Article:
I'm very sorry for your friends loss. Losing a baby for any reason is always sad and tragic.


I still stand by the fact that rubella itself is not generally harmful when contracted by most people. Pregnancy is an exeption but it does not automatically mean a miscarriage or birth defect. First you have to contract it and in this country only about 20% of women are not immune and then only about 25% of women that do contract it during pregnancy (in first trimester, goes down with each trimester)

iVillage Member
Registered: 06-24-2008
Thu, 01-08-2009 - 11:29am
First you have to contract it and in this country only about 20% of women are not immune and then only about 25% of women that do contract it during pregnancy (in first trimester, goes down with each trimester) will have a baby with a birth defect from it.



Only 20% of women contract rubella in this country because there have been such aggressive measures to vaccinate the population. If we didn't vaccinate, the incidence would be higher, including the number of women who contract rubella during pregnancy and the number of birth defects or miscarriages would also be higher. There are so many things that can go wrong during a pregnancy .. so many things to cause birth defects and miscarriages -- if we can prevent or greatly reduce the possibility of just one occurring, how is that not worth it?




The last major epidemic of rubella in the United States occurred in 1964 and 1965, when millions of rubella cases led to 20,000 cases of infants born with congenital rubella syndrome.


Following vaccine licensure in 1969, rubella incidence declined rapidly. Each year from 1992 through 2000, fewer than 500 cases were reported; each year since 2001, fewer than 100 cases have been reported -- this is a 99 percent decline compared with the pre-vaccine era.
Arthur Schoenstadt, MD (2006)


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Lilypie Expecting a baby Ticker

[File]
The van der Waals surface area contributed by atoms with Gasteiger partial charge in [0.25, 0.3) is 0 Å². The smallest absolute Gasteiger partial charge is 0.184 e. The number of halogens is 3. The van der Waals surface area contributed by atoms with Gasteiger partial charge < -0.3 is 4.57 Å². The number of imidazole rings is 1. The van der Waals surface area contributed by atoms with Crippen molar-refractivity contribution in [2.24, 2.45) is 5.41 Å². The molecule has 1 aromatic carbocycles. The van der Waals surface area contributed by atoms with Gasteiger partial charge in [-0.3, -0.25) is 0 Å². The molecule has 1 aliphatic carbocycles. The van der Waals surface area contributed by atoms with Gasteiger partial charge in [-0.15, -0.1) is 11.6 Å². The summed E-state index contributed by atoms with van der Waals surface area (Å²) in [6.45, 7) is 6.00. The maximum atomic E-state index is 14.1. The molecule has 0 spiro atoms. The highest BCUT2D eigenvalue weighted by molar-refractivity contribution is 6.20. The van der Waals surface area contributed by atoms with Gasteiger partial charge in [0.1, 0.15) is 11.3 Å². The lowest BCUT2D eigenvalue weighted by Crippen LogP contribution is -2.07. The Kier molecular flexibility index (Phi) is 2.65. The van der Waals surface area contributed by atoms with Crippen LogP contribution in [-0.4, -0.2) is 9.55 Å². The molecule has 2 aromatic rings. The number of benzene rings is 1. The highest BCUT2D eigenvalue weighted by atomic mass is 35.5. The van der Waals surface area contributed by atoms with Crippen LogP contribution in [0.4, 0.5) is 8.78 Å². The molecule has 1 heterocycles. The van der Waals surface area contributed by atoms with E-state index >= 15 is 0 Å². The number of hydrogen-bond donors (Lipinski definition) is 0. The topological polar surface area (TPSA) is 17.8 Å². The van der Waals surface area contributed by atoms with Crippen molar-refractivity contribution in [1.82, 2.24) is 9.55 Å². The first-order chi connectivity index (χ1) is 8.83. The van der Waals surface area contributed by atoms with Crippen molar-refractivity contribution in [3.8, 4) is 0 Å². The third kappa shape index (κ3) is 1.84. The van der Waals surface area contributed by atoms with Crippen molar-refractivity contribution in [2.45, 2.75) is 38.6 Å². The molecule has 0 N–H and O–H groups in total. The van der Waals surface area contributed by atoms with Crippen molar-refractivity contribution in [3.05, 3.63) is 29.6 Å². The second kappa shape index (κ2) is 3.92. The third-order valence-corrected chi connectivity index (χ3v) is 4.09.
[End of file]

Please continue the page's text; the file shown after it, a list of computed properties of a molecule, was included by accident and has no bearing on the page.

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iVillage Member
Registered: 08-20-2007
Thu, 01-08-2009 - 1:57pm

First you have to contract it and in this country only about 20% of women are not immune and then only about 25% of women that do contract it during pregnancy (in first trimester, goes down with each trimester) will have a baby with a birth defect from it.

Only 20% of women contract rubella in this country because there have been such aggressive measures to vaccinate the population. If we didn't vaccinate, the incidence would be higher, including the number of women who contract rubella during pregnancy and the number of birth defects or miscarriages would also be higher. There are so many things that can go wrong during a pregnancy .. so many things to cause birth defects and miscarriages -- if we can prevent or greatly reduce the possibility of just one occurring, how is that not worth it?


I could not AGREE more. Thankyou for posting that information.


girls
iVillage Member
Registered: 07-17-2005
Fri, 01-09-2009 - 9:27pm

From THIS paragraph ---

"First you have to contract it and in this country only about 20% of women are not immune and then only about 25% of women that do contract it during pregnancy (in first trimester, goes down with each trimester) will have a baby with a birth defect from it."

How the heck do you two come up with

"20% of women contract rubella in this country" ? ? ?

WOW!

No. Sorry. --- 20% Of women in this country DO NOT contract rubella! And if they did, would they even know the difference between rubella and the common cold??? Would either of you?

iVillage Member
Registered: 07-17-2005
Fri, 01-09-2009 - 9:31pm

"Why is it so bad to try and help someone?"

Hummm, well, I don't know...did someone SAY it is bad to try and help someone?

"How can you honestly say that vaccinations have not helped a few million people who could of picked up these diseases if they had not been vaccinated?"

And would you like to point out exactly where someone said that???

iVillage Member
Registered: 06-24-2008
Sat, 01-10-2009 - 9:40am

My guess is a person could tell the difference between a cold and rubella --- the common cold doesn't cause a rash. Would you know the difference? ... c'mon now.

I don't know where the 20% stat came from .. I think rubella is a very rare occurrence in the US -- since we started vaccinating. My point was simply that regardless of how low the stats are, they would be higher if we didn't vaccinate. :)



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Lilypie Expecting a baby Ticker